The Persian language is one of the most popular subjects among Serbian university students, said the head of the Department of Oriental Studies, University of Belgrade, Ema Miljkovic.
She made the statement during the ceremony held on the 95th anniversary of establishing the department, ISNA wrote.
In 1926, the Department of Oriental Studies at the University of Belgrade was launched by Fahim Bayraktrovich, an Orientalist from Austria, who taught Persian literature. It was the oldest Department of Oriental Studies in the Balkans. Later, Turkish and Arabic courses were added and the three pillars of Orientalism were taught there, she said.
Although lack of equipment and instructors stopped the Persian language courses for several years, during the last 10 years students have had the opportunity to select these courses which have become the most popular ones among the Serbian students, she added.
The department is making attempts to have the Persian language as an independent major which could be followed for the B.A., M.A. and Ph.D., she noted.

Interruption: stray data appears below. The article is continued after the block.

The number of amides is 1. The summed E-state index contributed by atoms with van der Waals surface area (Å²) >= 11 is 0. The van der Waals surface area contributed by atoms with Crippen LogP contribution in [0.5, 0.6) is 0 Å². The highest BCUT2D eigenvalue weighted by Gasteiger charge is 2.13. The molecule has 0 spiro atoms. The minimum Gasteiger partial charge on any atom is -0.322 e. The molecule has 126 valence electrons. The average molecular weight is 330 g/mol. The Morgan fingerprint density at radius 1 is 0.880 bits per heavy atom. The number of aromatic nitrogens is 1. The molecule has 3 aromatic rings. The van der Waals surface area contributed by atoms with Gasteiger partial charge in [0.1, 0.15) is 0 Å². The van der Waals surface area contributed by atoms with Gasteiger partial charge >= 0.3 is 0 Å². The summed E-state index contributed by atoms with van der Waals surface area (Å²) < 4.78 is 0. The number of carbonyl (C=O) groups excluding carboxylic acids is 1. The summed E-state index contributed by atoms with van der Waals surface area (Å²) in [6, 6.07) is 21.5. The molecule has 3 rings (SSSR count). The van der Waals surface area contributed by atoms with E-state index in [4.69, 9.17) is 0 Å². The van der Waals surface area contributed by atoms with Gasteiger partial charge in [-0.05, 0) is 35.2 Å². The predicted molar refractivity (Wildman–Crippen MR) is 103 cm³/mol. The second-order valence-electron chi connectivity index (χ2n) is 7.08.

Iran’s Ambassador to Serbia Rashid Hassanpour said that the Iranian Embassy will fully support the development of Persian language programs at the University of Belgrade in order to strengthen public diplomacy of the Islamic Republic of Iran.
Yazd to host Iran’s 40th Fadjr International Theater Festival in Feb.
Arts & Culture Desk
The 40th edition of Fadjr International Theater Festival will begin in Iran’s central province of Yazd on February 3 and will run through February 15, announced the Performing Arts Center.
The festival will be held under the supervision of Hossein Mosafer-Astaneh, according to ISNA.
The event will begin on the occasion of the birth anniversary of Imam Mohammad Baqer (PBUH), the fifth Imam of Shia Muslims, he said.
The closing ceremony of the festival will be held on February 15 on the occasion of the birth anniversary of Imam Ali (PBUH), the first Imam of Shia Muslims, at Vahdat Hall in Tehran, Mosafer-Astaneh noted.